Shortest Season Ever
When I first started archery hunting in the late '90s, there were no antler restrictions in Pennsylvania. Being new to the sport, I wanted to harvest any animal I could with my bow. I got my first taste of success with my bow in 1997 when I harvested a half-rack two-point. Archery hunting became my addiction, and I loved the rush from being so close to whitetail deer.
Wanting to spend more time archery hunting, I joined a hunting lease with some friends in 1999. The lease was in Grand Valley, Pennsylvania, and there were five hundred acres that I could hunt. My friend Tiger Biletnikoff and I would drive to the lease any chance we could to explore. We would walk for hours and mark places for treestands for the upcoming season. I enjoyed the time with Tiger and learning about the property and the terrain.
On the first day of the '99 whitetail rifle season, I chose to sit in a stand overlooking a large oak flat. Early that morning, I watched several does come in and feed on acorns. A shot broke the silence from the neighboring property, and I saw three does and a seven-point enter the oak flat.
Slowly I reached for my Ruger 30-06. Shouldering the rifle and looking through the scope, I was able to see the buck in an opening. My crosshairs floated on the front shoulder of the deer, and I squeezed the trigger. The buck disappeared from my view, and I knew I had made a perfect shot.
It didn't take long to get down from the stand and locate my trophy. The deer fell precisely where I saw him in my scope. I was excited to harvest the deer on the lease, but I wanted to shoot a deer with my bow on this new property. I would have to wait until the fall of 2000 to hunt with my bow again.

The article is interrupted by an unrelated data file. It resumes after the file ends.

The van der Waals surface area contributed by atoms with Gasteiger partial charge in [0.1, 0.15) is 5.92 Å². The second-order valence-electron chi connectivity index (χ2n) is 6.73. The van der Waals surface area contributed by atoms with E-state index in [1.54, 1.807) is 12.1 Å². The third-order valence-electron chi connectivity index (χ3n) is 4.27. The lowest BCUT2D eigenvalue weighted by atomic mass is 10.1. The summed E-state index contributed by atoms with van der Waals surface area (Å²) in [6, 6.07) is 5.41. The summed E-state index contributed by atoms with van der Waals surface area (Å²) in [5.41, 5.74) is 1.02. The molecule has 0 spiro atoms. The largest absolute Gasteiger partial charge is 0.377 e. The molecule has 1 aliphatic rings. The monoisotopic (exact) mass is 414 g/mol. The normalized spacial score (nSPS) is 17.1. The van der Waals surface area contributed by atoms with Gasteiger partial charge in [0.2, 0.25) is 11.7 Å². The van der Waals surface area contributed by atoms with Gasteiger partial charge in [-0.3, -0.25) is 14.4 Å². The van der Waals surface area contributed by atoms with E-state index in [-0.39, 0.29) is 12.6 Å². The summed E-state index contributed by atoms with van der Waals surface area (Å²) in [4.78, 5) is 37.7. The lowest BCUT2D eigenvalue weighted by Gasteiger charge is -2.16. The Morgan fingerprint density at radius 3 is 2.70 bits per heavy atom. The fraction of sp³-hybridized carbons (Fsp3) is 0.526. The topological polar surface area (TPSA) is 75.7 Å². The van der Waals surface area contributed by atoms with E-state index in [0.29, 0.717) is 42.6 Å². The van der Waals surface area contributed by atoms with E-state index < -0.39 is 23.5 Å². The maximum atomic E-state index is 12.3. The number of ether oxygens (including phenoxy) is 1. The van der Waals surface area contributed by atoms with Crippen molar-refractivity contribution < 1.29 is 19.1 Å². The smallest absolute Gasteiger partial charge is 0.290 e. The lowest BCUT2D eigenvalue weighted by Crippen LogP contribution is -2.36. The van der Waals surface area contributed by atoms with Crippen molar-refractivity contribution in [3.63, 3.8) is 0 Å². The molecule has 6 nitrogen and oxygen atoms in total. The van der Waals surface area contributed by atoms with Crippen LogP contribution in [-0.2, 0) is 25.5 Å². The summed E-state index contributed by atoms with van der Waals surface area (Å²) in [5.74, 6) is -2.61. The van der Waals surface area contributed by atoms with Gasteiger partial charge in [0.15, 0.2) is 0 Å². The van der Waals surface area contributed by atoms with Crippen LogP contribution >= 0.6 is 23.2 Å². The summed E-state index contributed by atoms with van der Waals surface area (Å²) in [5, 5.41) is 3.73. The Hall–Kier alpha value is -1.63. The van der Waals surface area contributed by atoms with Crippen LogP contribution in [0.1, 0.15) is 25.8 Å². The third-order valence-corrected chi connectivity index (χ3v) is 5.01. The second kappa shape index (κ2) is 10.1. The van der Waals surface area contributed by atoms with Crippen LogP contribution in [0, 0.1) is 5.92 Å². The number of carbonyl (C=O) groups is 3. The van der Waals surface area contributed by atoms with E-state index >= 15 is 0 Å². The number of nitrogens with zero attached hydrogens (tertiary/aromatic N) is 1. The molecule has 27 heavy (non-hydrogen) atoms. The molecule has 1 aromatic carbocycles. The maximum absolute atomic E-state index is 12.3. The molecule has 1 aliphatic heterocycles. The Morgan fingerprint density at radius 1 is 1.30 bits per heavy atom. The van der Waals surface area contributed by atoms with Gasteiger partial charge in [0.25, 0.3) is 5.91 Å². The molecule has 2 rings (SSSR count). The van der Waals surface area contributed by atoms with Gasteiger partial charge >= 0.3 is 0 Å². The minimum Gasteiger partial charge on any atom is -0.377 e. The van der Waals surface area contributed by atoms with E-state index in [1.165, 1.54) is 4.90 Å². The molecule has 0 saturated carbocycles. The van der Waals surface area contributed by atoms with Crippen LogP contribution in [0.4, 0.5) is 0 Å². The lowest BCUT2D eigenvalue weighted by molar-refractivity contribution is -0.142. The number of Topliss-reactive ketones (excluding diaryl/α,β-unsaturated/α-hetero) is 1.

During the summer of 2000, I spent countless hours at the lease scouting deer. Tiger and I hung some new stands on the oak flat where I killed my buck in 99'. The oak trees were full of acorns, and we both agreed this would make a perfect early-season stand placement. Together we hung a lock-on stand in a cluster of cherry trees and waited for the first Saturday of the Pennsylvania archery season.
Tiger and I spent the rest of the summer shooting our bows, so we were ready for any shots that would come our way. The night before the Saturday opener Tiger and I made our final plans for our hunt the next day. We agreed that it was imperative to arrive at the lease early to climb into our stands before daybreak.
On the road at 4 am was the plan. I followed Tiger to the lease, and we both parked at the gas well. Lights from my truck bed help me pack my bow, quiver, and snacks. Tiger headed to his stand in the draw below the oak flat, and I went to my stand in the cluster of cherry trees.
The weather for the first morning was perfect! Temps in the high 40's would have deer on their feet feeding before going to bed. Acorns littered the forest floor and made it difficult to walk. At times I felt like I was walking on marbles. I was optimistic about climbing into my stand for the morning hunt.
In the darkness, I listened to the woods come alive. Birds began to sing, and I could hear the soft crunching of leaves. In the east, the first orange plumes of light broke through the treetops. Peering through the woods, I could see a few silhouettes of deer feeding on acorns.
Closely watching the feeding deer on the oak flat, I heard heavier steps in the leaves coming from behind me. Cautiously I looked over my shoulder to see what was walking towards me. I was surprised to see a single mature doe feeding all by herself without any fawns. The doe would walk a few yards and then vacuum up acorns and chew them up. I could hear the doe chewing up each delicious treat she found on the ground.
My wife wanted some fresh venison for the freezer, and I had an antlerless tag for the lease. The doe was going to be in one of my shooting lanes after taking a few more steps. While seated in my stand, I reached for my bow and turned towards my shooting lane. Taking a deep breath and drawing my bow, I found the deer's vitals in my peep.
In a flash, the arrow passed through the deer's vitals. The doe looked around and returned her attention to the acorns. I watched as blood began to pour out of the exit would. The doe kept eating and never knew she was mortally hit. I watched as the doe started to tip over and fall to the ground. My heart was racing from the adrenalin rush, but I needed to wait a few minutes to ensure the doe expired.